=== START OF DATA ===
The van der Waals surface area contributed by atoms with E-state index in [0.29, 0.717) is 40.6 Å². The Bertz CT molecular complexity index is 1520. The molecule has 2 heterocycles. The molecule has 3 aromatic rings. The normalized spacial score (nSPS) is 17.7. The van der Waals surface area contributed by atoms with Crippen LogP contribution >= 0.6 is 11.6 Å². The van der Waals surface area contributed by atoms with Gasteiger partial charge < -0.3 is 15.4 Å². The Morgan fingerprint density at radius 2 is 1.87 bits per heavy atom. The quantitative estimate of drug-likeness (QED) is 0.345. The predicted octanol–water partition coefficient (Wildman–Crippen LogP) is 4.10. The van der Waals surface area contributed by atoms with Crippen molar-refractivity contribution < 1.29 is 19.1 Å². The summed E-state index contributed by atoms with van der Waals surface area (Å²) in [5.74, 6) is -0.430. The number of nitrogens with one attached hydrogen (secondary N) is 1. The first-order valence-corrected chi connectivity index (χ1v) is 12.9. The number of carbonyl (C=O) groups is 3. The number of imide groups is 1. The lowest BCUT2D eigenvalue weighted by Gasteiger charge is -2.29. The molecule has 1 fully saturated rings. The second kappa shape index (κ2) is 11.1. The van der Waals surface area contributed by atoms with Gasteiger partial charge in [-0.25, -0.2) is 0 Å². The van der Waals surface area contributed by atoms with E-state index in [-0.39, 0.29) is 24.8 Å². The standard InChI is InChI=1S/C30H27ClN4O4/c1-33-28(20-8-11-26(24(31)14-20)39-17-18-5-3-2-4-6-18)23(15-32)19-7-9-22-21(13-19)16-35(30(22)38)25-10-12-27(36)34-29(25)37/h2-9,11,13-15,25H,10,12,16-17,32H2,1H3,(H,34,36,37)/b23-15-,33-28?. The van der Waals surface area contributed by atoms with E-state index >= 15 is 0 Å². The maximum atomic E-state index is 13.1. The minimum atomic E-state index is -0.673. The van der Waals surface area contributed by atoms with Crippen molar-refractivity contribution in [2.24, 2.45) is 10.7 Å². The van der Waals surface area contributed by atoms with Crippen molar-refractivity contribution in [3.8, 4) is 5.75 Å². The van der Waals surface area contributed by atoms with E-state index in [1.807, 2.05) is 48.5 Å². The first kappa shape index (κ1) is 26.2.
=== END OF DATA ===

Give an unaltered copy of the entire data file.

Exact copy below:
The van der Waals surface area contributed by atoms with E-state index in [0.29, 0.717) is 40.6 Å². The Bertz CT molecular complexity index is 1520. The molecule has 2 heterocycles. The molecule has 3 aromatic rings. The normalized spacial score (nSPS) is 17.7. The van der Waals surface area contributed by atoms with Crippen LogP contribution >= 0.6 is 11.6 Å². The van der Waals surface area contributed by atoms with Gasteiger partial charge < -0.3 is 15.4 Å². The Morgan fingerprint density at radius 2 is 1.87 bits per heavy atom. The quantitative estimate of drug-likeness (QED) is 0.345. The predicted octanol–water partition coefficient (Wildman–Crippen LogP) is 4.10. The van der Waals surface area contributed by atoms with Crippen molar-refractivity contribution < 1.29 is 19.1 Å². The summed E-state index contributed by atoms with van der Waals surface area (Å²) in [5.74, 6) is -0.430. The number of nitrogens with one attached hydrogen (secondary N) is 1. The first-order valence-corrected chi connectivity index (χ1v) is 12.9. The number of carbonyl (C=O) groups is 3. The number of imide groups is 1. The lowest BCUT2D eigenvalue weighted by Gasteiger charge is -2.29. The molecule has 1 fully saturated rings. The second kappa shape index (κ2) is 11.1. The van der Waals surface area contributed by atoms with Gasteiger partial charge in [-0.25, -0.2) is 0 Å². The van der Waals surface area contributed by atoms with E-state index in [-0.39, 0.29) is 24.8 Å². The standard InChI is InChI=1S/C30H27ClN4O4/c1-33-28(20-8-11-26(24(31)14-20)39-17-18-5-3-2-4-6-18)23(15-32)19-7-9-22-21(13-19)16-35(30(22)38)25-10-12-27(36)34-29(25)37/h2-9,11,13-15,25H,10,12,16-17,32H2,1H3,(H,34,36,37)/b23-15-,33-28?. The van der Waals surface area contributed by atoms with E-state index >= 15 is 0 Å². The maximum atomic E-state index is 13.1. The minimum atomic E-state index is -0.673. The van der Waals surface area contributed by atoms with Crippen molar-refractivity contribution in [2.24, 2.45) is 10.7 Å². The van der Waals surface area contributed by atoms with Crippen molar-refractivity contribution in [3.8, 4) is 5.75 Å². The van der Waals surface area contributed by atoms with E-state index in [1.807, 2.05) is 48.5 Å². The first kappa shape index (κ1) is 26.2.